The Raspberry Pi chipset was originally designed to be a HDMI/graphics co-processor for mobile devices. For that reason, it has quite a bit of 'HDMI horsepower' and can, despite it's small size, play 1080p video at full screen.
The easiest & fastest way to get video going is to connect up an HDMI display. We have a ton of options, and any HDMI display size from 640x480 up to 1920x1080 will work. The Mini HDMI port is conveniently labeled and shown below:
(Shown here with a Pi 2 because, well, the Pi Zero wasn't out at the time)
The HDMI cable is pretty straight-forward to understand, and you can get one anywhere. The HDMI adapter is required because the Pi Zero does not have a standard size HDMI port, instead the port is slimmer and smaller to keep the Zero petite. The adapter is pretty straight forward to use - plug it into the Pi Zero and the port is now large enough for any standard HDMI cable
Even though it is 'half size' of the A+, you can still use any of our PiTFT's on the Pi Zero You can use any size from our 2.2" 320x240 PiTFT HAT, up to our 3.5" Touchscreen 480x320.
Before you can plug in a HAT or PiTFT you'll need to solder in the 2x20 male header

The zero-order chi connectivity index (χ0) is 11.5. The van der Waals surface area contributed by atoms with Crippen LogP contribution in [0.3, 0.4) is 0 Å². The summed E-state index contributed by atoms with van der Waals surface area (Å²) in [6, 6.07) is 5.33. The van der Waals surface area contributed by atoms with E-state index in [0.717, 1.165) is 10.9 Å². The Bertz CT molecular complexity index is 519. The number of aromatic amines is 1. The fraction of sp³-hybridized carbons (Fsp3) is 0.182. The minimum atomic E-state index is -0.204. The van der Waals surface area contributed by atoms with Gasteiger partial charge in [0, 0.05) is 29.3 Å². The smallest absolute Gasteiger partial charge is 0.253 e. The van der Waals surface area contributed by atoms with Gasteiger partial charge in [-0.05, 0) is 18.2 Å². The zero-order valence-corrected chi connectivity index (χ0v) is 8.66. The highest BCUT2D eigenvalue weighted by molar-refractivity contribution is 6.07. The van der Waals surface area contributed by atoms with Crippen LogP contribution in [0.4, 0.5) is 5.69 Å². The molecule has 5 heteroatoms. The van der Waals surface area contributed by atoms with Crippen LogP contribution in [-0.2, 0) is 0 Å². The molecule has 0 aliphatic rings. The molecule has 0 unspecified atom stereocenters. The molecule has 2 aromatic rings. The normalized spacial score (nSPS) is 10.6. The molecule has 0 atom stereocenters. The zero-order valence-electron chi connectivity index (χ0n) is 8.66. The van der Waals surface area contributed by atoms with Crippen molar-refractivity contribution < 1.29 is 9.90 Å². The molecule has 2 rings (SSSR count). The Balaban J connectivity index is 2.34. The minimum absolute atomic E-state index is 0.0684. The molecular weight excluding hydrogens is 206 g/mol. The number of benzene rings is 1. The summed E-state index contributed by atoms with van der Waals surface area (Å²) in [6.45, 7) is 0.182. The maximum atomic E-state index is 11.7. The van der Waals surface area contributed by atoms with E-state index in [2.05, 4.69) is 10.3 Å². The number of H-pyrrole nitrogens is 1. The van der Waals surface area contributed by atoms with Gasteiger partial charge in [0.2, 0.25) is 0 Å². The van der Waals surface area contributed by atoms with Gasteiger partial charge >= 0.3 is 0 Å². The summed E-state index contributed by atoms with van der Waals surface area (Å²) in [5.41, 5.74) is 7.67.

Then follow the tutorial for the PiTFT of your choice! Be sure to pick the Jessie install image
This one is pretty easy, just use the HDMI adapter above, and an HDMI to VGA adapter (this also has the benefit of giving you an audio output)
OK so you want TV video? Maybe for one of our very tiny composite video screens?
Well, the quality is not going to be nearly as nice as with VGA or HDMI but you can do it. Find the two pads marked TV on the 'Zero
The hole on the left, nearest to the TV text, is the signal (+) line, the pin to the right of it is the ground (-) line. Solder two wires to these pads and connect them to an RCA Jack like this one
Make sure to not have HDMI plugged in, it should auto-switch to TV out. If you have somehow set your Pi for HDMI out only, plug your HDMI screen back in, or use a console cable to connect and log into the Pi. Then run sudo raspi-config at a command line to set video output to composite! You'll also want to tweak your Pi to use composite in the nicest resolution possible